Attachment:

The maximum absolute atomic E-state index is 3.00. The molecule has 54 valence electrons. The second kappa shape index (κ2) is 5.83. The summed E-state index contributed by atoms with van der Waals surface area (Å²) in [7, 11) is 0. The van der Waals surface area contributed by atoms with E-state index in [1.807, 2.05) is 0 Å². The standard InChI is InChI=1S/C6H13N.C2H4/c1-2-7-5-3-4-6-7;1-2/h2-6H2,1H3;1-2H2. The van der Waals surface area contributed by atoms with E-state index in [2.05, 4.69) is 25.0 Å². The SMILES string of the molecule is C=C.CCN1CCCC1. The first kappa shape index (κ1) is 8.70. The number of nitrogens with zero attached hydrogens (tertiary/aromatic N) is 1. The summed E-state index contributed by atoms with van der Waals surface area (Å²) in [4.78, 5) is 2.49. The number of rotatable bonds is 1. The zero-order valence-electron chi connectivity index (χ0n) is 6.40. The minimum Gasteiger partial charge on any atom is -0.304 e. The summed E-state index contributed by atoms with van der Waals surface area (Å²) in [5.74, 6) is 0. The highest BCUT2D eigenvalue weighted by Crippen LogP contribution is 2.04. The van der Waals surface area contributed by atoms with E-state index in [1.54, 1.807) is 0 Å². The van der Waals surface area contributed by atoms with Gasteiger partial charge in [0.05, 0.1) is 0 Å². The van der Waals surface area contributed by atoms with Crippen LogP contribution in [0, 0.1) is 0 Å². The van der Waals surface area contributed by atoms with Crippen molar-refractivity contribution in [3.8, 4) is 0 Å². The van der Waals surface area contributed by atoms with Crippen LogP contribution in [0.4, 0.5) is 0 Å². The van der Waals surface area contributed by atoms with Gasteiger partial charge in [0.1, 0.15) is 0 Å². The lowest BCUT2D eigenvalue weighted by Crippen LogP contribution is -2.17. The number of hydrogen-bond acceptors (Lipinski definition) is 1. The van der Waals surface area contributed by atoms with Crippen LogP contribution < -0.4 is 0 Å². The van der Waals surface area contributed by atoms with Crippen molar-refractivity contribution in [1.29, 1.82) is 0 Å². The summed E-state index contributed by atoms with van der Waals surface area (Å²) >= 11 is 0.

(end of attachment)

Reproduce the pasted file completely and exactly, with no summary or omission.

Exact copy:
The maximum absolute atomic E-state index is 3.00. The molecule has 54 valence electrons. The second kappa shape index (κ2) is 5.83. The summed E-state index contributed by atoms with van der Waals surface area (Å²) in [7, 11) is 0. The van der Waals surface area contributed by atoms with E-state index in [1.807, 2.05) is 0 Å². The standard InChI is InChI=1S/C6H13N.C2H4/c1-2-7-5-3-4-6-7;1-2/h2-6H2,1H3;1-2H2. The van der Waals surface area contributed by atoms with E-state index in [2.05, 4.69) is 25.0 Å². The SMILES string of the molecule is C=C.CCN1CCCC1. The first kappa shape index (κ1) is 8.70. The number of nitrogens with zero attached hydrogens (tertiary/aromatic N) is 1. The summed E-state index contributed by atoms with van der Waals surface area (Å²) in [4.78, 5) is 2.49. The number of rotatable bonds is 1. The zero-order valence-electron chi connectivity index (χ0n) is 6.40. The minimum Gasteiger partial charge on any atom is -0.304 e. The summed E-state index contributed by atoms with van der Waals surface area (Å²) in [5.74, 6) is 0. The highest BCUT2D eigenvalue weighted by Crippen LogP contribution is 2.04. The van der Waals surface area contributed by atoms with E-state index in [1.54, 1.807) is 0 Å². The van der Waals surface area contributed by atoms with Gasteiger partial charge in [0.05, 0.1) is 0 Å². The van der Waals surface area contributed by atoms with Crippen LogP contribution in [0, 0.1) is 0 Å². The van der Waals surface area contributed by atoms with Crippen molar-refractivity contribution in [3.8, 4) is 0 Å². The van der Waals surface area contributed by atoms with Crippen LogP contribution in [0.4, 0.5) is 0 Å². The van der Waals surface area contributed by atoms with Gasteiger partial charge in [0.1, 0.15) is 0 Å². The lowest BCUT2D eigenvalue weighted by Crippen LogP contribution is -2.17. The number of hydrogen-bond acceptors (Lipinski definition) is 1. The van der Waals surface area contributed by atoms with Crippen LogP contribution < -0.4 is 0 Å². The van der Waals surface area contributed by atoms with Crippen molar-refractivity contribution in [1.29, 1.82) is 0 Å². The summed E-state index contributed by atoms with van der Waals surface area (Å²) >= 11 is 0.